|Publication number||US3743130 A|
|Publication date||Jul 3, 1973|
|Filing date||Apr 23, 1971|
|Priority date||Apr 23, 1971|
|Publication number||US 3743130 A, US 3743130A, US-A-3743130, US3743130 A, US3743130A|
|Original Assignee||B Jorgensen|
|Export Citation||BiBTeX, EndNote, RefMan|
|Patent Citations (3), Referenced by (50), Classifications (24)|
|External Links: USPTO, USPTO Assignment, Espacenet|
United States Patent [1 1 J orgensen [451 July 3,1973
DISPOSABLE AND COLLAPSIBLE PLASTIC COOLER lnventor: Blanche 1. Jorgensen l8l8 W. 7
Norwood Avenue, Chicago, 111. 60626 Filed: Apr. 23; 1971 Appl. No.: 136,712
US. Cl. ..'220/9 R, 62/372, 62/457, 190/41 Z, 220/13 Int. Cl 865d 25/18 Field of Search 220/9 R, 13; 62/372, 62/457, 530; 150/52 F; 190/41 Z References Cited UNITED STATES PATENTS 4/ 1899 Middlekauff 220/9 R 4/1929 Howard 190/41 Z 3,139,165 6/1964 Taussig 190/41 Z Primary Examiner-Samuel B. Rothberg Assistant Examiner-Stephen P. Garbe Attorney-Rummler and Snow [5 7 ABSTRACT A disposable bedside cooler made of heat-sealed plastic which is collapsible for convenient storage having a dry inner cylindrical cavity for insertion of the object to be cooled and maintained dry therein surrounded by a watertight annular coolant chamber having a slide fastener in its outer cylindrical side wall adjacent the top of the cooler zip opening for the insertion of ice therein and zip closing for the nonspill of the ice and melt therefrom in the event of an accidental upset of the cooler.
3 Claims, 5 Drawing Figures DISPOSABLE AND COLLAPSIBLE PLASTIC COOLER BACKGROUND OF THE INVENTION It has always been a problem in hospital patient care to have continuously available chilled drinking fluids at the bedside for the many medical needs of modern medicine, such as, for instance, cream for ulcer patients and juices for kidney and gall patients. The trend in hospitals of late has been toward the single use of equipment which is used around the person of the patient which can be taken home by the patient when discharged from the hospital, or disposed of as is seen fit. One of the most serious problems in hospitals is disposition of solid waste materials, which amounts on an average to 30 pounds per person per day, on a national scale.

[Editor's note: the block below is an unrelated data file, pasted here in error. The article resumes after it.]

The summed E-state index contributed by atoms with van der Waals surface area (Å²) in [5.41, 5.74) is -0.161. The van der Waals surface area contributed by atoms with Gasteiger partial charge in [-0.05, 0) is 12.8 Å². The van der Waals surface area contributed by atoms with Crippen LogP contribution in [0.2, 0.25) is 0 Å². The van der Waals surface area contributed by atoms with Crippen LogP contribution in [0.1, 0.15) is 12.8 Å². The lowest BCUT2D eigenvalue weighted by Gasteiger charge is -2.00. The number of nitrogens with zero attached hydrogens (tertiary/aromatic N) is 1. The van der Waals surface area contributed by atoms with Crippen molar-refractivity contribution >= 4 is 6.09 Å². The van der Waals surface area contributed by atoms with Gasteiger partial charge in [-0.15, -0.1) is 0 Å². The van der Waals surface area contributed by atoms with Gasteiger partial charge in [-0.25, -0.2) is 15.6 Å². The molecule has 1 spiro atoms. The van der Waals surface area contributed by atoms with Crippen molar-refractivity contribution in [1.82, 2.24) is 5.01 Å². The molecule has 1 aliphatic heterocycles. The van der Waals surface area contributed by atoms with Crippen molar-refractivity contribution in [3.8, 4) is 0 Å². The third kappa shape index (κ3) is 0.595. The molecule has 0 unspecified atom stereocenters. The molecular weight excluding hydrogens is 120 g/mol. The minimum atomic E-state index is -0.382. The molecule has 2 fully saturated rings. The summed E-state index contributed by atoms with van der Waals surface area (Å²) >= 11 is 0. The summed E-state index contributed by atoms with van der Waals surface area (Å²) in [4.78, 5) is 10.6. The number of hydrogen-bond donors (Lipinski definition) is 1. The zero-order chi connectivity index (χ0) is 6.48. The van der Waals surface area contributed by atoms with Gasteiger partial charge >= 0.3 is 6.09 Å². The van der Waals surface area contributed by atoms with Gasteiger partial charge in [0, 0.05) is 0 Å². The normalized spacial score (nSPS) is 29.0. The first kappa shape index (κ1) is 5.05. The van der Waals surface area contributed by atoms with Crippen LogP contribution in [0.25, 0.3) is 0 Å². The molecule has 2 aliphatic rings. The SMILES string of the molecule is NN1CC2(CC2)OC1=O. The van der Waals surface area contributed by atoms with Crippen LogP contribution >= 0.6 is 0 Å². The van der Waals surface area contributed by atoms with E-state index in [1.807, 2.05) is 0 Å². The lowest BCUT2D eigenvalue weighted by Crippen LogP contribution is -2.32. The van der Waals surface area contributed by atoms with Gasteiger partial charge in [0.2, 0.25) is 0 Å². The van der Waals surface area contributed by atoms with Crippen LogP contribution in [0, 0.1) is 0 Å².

Commercially available coolers used for this purpose are far from satisfactory. They are usually an open topped bucket filled with cracked ice or ice cubes.
Such bucket collers are difficult to clean and in hospital work, cleanliness and sterilization are an absolute necessity.
Typically such a cooler for hospital bedside use is an aluminum bucket partially filled with ice in which a perforated metallic loose-fitting cover is laid having an axial opening for insertion of a liquid container. In this instance, the liquid container is wetted by the ice and ice melt so that not only is there ever present the danger of an ice water spill over everything within reach of the patient if the bucket is accidently knocked over (and this is a common occurrence), but the object cooled is wet and slippery to the grasp of the patient, thus compounding the possibilities and probabilities of such a spill. This condition is happening many times a day in hospitals.
Then, too, this bucket is not disposable so it must be completely and thoroughly sterilized after use by each individual patient, presenting a burdensome continuing maintenance problem to an already overloaded hospital facility, where the number of kitchen utensils, surgical instruments and bedside care pots, pans and bed chambers needing periodic sterilization is already legion. Sterilization of the aluminum bucket normally tarnishes the same and the same takes on an ugly, unsanitary sppearance.
If an article for hospital use is disposable, it should also be conveniently and sanitarily storable for quick assembly in readiness for use. None of the commercially available coolers satisfy this requirement.